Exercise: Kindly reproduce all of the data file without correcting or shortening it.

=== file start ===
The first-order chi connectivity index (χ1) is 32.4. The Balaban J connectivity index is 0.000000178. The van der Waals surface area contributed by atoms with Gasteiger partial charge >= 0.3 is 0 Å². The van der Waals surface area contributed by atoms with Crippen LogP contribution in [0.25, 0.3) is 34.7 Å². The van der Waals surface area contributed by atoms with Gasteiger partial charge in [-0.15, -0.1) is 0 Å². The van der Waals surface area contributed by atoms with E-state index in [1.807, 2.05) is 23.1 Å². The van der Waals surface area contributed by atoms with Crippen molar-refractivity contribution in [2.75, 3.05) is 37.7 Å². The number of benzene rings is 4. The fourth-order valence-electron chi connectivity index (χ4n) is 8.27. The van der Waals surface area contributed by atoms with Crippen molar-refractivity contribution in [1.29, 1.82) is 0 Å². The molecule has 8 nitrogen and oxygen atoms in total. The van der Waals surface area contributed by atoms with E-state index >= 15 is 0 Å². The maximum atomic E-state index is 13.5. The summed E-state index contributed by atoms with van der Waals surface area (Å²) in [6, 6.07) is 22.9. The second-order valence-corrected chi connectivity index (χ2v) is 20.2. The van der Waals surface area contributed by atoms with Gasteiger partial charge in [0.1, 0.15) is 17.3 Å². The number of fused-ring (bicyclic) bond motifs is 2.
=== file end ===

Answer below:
The first-order chi connectivity index (χ1) is 32.4. The Balaban J connectivity index is 0.000000178. The van der Waals surface area contributed by atoms with Gasteiger partial charge >= 0.3 is 0 Å². The van der Waals surface area contributed by atoms with Crippen LogP contribution in [0.25, 0.3) is 34.7 Å². The van der Waals surface area contributed by atoms with Gasteiger partial charge in [-0.15, -0.1) is 0 Å². The van der Waals surface area contributed by atoms with E-state index in [1.807, 2.05) is 23.1 Å². The van der Waals surface area contributed by atoms with Crippen molar-refractivity contribution in [2.75, 3.05) is 37.7 Å². The number of benzene rings is 4. The fourth-order valence-electron chi connectivity index (χ4n) is 8.27. The van der Waals surface area contributed by atoms with Crippen molar-refractivity contribution in [1.29, 1.82) is 0 Å². The molecule has 8 nitrogen and oxygen atoms in total. The van der Waals surface area contributed by atoms with E-state index >= 15 is 0 Å². The maximum atomic E-state index is 13.5. The summed E-state index contributed by atoms with van der Waals surface area (Å²) in [6, 6.07) is 22.9. The second-order valence-corrected chi connectivity index (χ2v) is 20.2. The van der Waals surface area contributed by atoms with Gasteiger partial charge in [0.1, 0.15) is 17.3 Å². The number of fused-ring (bicyclic) bond motifs is 2.